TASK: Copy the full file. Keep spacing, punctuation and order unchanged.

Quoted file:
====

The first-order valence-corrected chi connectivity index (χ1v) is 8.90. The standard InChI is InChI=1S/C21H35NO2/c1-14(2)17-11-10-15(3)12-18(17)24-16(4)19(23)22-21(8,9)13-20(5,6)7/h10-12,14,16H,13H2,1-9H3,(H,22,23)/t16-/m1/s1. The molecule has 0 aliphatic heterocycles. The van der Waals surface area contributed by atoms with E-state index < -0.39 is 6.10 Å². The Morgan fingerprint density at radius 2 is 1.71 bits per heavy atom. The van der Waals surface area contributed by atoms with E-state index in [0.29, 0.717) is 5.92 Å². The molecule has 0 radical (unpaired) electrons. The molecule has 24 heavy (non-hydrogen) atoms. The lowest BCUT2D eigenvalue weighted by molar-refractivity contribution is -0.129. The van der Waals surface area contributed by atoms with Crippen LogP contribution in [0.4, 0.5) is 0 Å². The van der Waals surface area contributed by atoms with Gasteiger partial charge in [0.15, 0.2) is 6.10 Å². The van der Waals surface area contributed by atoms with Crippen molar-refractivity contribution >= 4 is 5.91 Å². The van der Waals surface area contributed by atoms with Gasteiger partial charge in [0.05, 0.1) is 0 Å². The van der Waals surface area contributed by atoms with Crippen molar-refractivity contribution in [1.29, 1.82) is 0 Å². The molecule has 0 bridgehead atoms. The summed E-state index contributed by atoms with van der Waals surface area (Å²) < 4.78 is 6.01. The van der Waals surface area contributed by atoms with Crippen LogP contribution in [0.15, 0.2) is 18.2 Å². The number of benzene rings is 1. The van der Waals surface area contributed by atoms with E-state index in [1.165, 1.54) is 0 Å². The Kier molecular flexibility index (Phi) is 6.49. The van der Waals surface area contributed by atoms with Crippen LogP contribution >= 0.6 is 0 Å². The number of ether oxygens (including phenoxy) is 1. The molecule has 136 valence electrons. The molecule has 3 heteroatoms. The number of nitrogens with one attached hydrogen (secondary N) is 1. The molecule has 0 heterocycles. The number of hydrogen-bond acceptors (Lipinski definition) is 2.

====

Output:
The first-order valence-corrected chi connectivity index (χ1v) is 8.90. The standard InChI is InChI=1S/C21H35NO2/c1-14(2)17-11-10-15(3)12-18(17)24-16(4)19(23)22-21(8,9)13-20(5,6)7/h10-12,14,16H,13H2,1-9H3,(H,22,23)/t16-/m1/s1. The molecule has 0 aliphatic heterocycles. The van der Waals surface area contributed by atoms with E-state index < -0.39 is 6.10 Å². The Morgan fingerprint density at radius 2 is 1.71 bits per heavy atom. The van der Waals surface area contributed by atoms with E-state index in [0.29, 0.717) is 5.92 Å². The molecule has 0 radical (unpaired) electrons. The molecule has 24 heavy (non-hydrogen) atoms. The lowest BCUT2D eigenvalue weighted by molar-refractivity contribution is -0.129. The van der Waals surface area contributed by atoms with Crippen LogP contribution in [0.4, 0.5) is 0 Å². The van der Waals surface area contributed by atoms with Gasteiger partial charge in [0.15, 0.2) is 6.10 Å². The van der Waals surface area contributed by atoms with Crippen molar-refractivity contribution >= 4 is 5.91 Å². The van der Waals surface area contributed by atoms with Gasteiger partial charge in [0.05, 0.1) is 0 Å². The van der Waals surface area contributed by atoms with Crippen molar-refractivity contribution in [1.29, 1.82) is 0 Å². The molecule has 0 bridgehead atoms. The summed E-state index contributed by atoms with van der Waals surface area (Å²) < 4.78 is 6.01. The van der Waals surface area contributed by atoms with Crippen LogP contribution in [0.15, 0.2) is 18.2 Å². The number of benzene rings is 1. The van der Waals surface area contributed by atoms with E-state index in [1.165, 1.54) is 0 Å². The Kier molecular flexibility index (Phi) is 6.49. The van der Waals surface area contributed by atoms with Crippen LogP contribution >= 0.6 is 0 Å². The number of ether oxygens (including phenoxy) is 1. The molecule has 136 valence electrons. The molecule has 3 heteroatoms. The number of nitrogens with one attached hydrogen (secondary N) is 1. The molecule has 0 heterocycles. The number of hydrogen-bond acceptors (Lipinski definition) is 2.